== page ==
Orville Wright was showing off a new “aeroplane” at Fort Myer, Va., for about 2,000 people, including Army brass. He took up a 26-year-old lieutenant in the Army Signal Corps, Thomas E. Selfridge, “an aeroplanist himself,” according to the report in this newspaper.
Earlier that year, Lt. Selfridge had been the first military officer to pilot an airplane.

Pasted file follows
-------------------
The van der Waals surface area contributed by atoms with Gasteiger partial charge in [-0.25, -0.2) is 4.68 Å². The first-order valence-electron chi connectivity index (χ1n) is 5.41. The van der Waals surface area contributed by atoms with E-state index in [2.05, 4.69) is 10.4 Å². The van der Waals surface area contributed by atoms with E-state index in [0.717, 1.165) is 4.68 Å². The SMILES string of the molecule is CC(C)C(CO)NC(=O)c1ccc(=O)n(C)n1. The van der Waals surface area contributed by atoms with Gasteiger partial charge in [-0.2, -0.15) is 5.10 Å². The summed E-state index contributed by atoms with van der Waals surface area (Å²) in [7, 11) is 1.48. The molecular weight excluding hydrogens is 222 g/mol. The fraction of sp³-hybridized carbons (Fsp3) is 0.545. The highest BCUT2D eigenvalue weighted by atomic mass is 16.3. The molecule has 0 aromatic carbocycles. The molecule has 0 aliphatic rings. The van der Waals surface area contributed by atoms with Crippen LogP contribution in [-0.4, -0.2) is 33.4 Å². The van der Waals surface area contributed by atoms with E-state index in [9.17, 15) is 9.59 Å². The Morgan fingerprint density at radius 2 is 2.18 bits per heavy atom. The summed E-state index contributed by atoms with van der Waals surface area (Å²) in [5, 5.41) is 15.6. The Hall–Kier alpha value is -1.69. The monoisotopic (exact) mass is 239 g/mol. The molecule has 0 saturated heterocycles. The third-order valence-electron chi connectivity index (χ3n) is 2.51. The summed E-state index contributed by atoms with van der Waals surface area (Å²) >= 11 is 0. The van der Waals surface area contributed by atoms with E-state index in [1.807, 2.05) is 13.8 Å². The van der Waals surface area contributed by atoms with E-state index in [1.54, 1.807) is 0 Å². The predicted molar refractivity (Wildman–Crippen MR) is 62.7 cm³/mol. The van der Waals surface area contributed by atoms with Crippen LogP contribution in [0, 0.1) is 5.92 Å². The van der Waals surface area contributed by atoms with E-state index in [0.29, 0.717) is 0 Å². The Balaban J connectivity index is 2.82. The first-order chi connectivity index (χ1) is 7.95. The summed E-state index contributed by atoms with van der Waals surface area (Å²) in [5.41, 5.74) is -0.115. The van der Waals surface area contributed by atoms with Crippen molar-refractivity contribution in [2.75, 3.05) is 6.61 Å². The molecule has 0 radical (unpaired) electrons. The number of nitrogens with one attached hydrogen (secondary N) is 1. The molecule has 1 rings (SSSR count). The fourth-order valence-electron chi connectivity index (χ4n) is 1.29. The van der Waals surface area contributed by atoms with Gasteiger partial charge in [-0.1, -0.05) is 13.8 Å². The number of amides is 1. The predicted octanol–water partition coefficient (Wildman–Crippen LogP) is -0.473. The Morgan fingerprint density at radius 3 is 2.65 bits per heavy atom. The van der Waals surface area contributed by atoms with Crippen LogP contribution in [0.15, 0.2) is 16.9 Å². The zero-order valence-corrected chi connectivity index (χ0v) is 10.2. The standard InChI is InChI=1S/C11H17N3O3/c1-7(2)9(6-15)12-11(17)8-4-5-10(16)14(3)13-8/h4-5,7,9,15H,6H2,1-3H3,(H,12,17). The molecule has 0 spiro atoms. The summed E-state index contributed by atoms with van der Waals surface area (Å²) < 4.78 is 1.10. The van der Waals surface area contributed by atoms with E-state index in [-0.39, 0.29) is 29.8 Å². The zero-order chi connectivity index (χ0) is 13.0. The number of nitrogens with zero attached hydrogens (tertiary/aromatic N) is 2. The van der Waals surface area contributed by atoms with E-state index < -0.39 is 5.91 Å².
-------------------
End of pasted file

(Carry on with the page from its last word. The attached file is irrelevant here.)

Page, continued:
Contemporary accounts vary, but the pair apparently made three and a half successful circuits at an altitude of about 75 feet, before a propeller split and hit other parts of the plane, causing it to crash.
Selfridge was killed, Wright badly injured. With his brother Wilbur, he continued work on improving airplane design.
“My brothers will pursue these tests until the machines are as near perfect as it is possible to make them,” Lorin Wright told reporters right after the crash, “if they are not killed in the meantime.”